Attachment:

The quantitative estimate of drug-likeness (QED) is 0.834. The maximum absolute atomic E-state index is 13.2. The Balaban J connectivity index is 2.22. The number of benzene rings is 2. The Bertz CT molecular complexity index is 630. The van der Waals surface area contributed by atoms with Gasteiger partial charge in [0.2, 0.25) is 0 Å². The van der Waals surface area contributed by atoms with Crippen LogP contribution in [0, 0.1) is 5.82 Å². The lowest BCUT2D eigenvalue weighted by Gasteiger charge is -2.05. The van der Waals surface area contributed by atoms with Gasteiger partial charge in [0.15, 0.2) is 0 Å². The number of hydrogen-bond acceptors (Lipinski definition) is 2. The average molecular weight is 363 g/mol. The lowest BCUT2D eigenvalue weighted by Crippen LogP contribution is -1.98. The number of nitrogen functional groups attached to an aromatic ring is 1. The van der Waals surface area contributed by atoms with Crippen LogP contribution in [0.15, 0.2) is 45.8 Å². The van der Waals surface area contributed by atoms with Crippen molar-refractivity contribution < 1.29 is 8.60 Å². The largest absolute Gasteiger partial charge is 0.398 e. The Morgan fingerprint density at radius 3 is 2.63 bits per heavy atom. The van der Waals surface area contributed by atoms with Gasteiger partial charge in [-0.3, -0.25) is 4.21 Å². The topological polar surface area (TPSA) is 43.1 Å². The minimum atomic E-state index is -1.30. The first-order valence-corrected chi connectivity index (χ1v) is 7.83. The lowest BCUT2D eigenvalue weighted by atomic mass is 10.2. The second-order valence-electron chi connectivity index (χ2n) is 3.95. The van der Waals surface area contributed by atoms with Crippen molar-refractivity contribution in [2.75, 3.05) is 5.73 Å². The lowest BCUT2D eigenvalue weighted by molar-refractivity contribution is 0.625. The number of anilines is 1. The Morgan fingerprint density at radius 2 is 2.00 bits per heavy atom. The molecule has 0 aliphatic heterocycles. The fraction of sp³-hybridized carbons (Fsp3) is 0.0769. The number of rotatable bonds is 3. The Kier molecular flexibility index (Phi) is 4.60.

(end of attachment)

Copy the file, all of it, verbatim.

The quantitative estimate of drug-likeness (QED) is 0.834. The maximum absolute atomic E-state index is 13.2. The Balaban J connectivity index is 2.22. The number of benzene rings is 2. The Bertz CT molecular complexity index is 630. The van der Waals surface area contributed by atoms with Gasteiger partial charge in [0.2, 0.25) is 0 Å². The van der Waals surface area contributed by atoms with Crippen LogP contribution in [0, 0.1) is 5.82 Å². The lowest BCUT2D eigenvalue weighted by Gasteiger charge is -2.05. The van der Waals surface area contributed by atoms with Gasteiger partial charge in [0.15, 0.2) is 0 Å². The number of hydrogen-bond acceptors (Lipinski definition) is 2. The average molecular weight is 363 g/mol. The lowest BCUT2D eigenvalue weighted by Crippen LogP contribution is -1.98. The number of nitrogen functional groups attached to an aromatic ring is 1. The van der Waals surface area contributed by atoms with Crippen LogP contribution in [0.15, 0.2) is 45.8 Å². The van der Waals surface area contributed by atoms with Crippen molar-refractivity contribution < 1.29 is 8.60 Å². The largest absolute Gasteiger partial charge is 0.398 e. The Morgan fingerprint density at radius 3 is 2.63 bits per heavy atom. The van der Waals surface area contributed by atoms with Gasteiger partial charge in [-0.3, -0.25) is 4.21 Å². The topological polar surface area (TPSA) is 43.1 Å². The minimum atomic E-state index is -1.30. The first-order valence-corrected chi connectivity index (χ1v) is 7.83. The lowest BCUT2D eigenvalue weighted by atomic mass is 10.2. The second-order valence-electron chi connectivity index (χ2n) is 3.95. The van der Waals surface area contributed by atoms with Crippen molar-refractivity contribution in [2.75, 3.05) is 5.73 Å². The lowest BCUT2D eigenvalue weighted by molar-refractivity contribution is 0.625. The number of anilines is 1. The Morgan fingerprint density at radius 2 is 2.00 bits per heavy atom. The molecule has 0 aliphatic heterocycles. The fraction of sp³-hybridized carbons (Fsp3) is 0.0769. The number of rotatable bonds is 3. The Kier molecular flexibility index (Phi) is 4.60.